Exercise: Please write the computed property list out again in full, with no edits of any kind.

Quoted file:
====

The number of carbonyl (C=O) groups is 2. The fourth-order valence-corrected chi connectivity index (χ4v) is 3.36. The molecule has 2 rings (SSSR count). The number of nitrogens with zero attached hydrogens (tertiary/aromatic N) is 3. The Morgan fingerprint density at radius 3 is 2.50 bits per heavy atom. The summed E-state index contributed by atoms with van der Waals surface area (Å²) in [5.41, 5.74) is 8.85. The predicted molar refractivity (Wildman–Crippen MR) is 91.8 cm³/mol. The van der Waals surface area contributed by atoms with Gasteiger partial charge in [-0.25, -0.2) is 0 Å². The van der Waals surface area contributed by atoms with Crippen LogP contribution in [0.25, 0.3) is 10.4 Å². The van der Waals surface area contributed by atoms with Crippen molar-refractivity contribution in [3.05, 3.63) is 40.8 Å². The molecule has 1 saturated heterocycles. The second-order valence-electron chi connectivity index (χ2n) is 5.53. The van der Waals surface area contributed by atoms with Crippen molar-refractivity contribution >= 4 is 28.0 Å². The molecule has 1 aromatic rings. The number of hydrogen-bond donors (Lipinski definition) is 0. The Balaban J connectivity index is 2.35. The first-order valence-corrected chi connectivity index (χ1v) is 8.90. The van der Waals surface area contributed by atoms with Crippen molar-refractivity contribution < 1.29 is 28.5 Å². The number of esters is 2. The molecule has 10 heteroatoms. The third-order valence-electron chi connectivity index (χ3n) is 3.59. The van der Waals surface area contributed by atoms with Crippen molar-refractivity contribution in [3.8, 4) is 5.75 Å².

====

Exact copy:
The number of carbonyl (C=O) groups is 2. The fourth-order valence-corrected chi connectivity index (χ4v) is 3.36. The molecule has 2 rings (SSSR count). The number of nitrogens with zero attached hydrogens (tertiary/aromatic N) is 3. The Morgan fingerprint density at radius 3 is 2.50 bits per heavy atom. The summed E-state index contributed by atoms with van der Waals surface area (Å²) in [5.41, 5.74) is 8.85. The predicted molar refractivity (Wildman–Crippen MR) is 91.8 cm³/mol. The van der Waals surface area contributed by atoms with Gasteiger partial charge in [-0.25, -0.2) is 0 Å². The van der Waals surface area contributed by atoms with Crippen LogP contribution in [0.25, 0.3) is 10.4 Å². The van der Waals surface area contributed by atoms with Crippen molar-refractivity contribution in [3.05, 3.63) is 40.8 Å². The molecule has 1 saturated heterocycles. The second-order valence-electron chi connectivity index (χ2n) is 5.53. The van der Waals surface area contributed by atoms with Crippen molar-refractivity contribution >= 4 is 28.0 Å². The molecule has 1 aromatic rings. The number of hydrogen-bond donors (Lipinski definition) is 0. The Balaban J connectivity index is 2.35. The first-order valence-corrected chi connectivity index (χ1v) is 8.90. The van der Waals surface area contributed by atoms with Crippen molar-refractivity contribution < 1.29 is 28.5 Å². The number of esters is 2. The molecule has 10 heteroatoms. The third-order valence-electron chi connectivity index (χ3n) is 3.59. The van der Waals surface area contributed by atoms with Crippen molar-refractivity contribution in [3.8, 4) is 5.75 Å².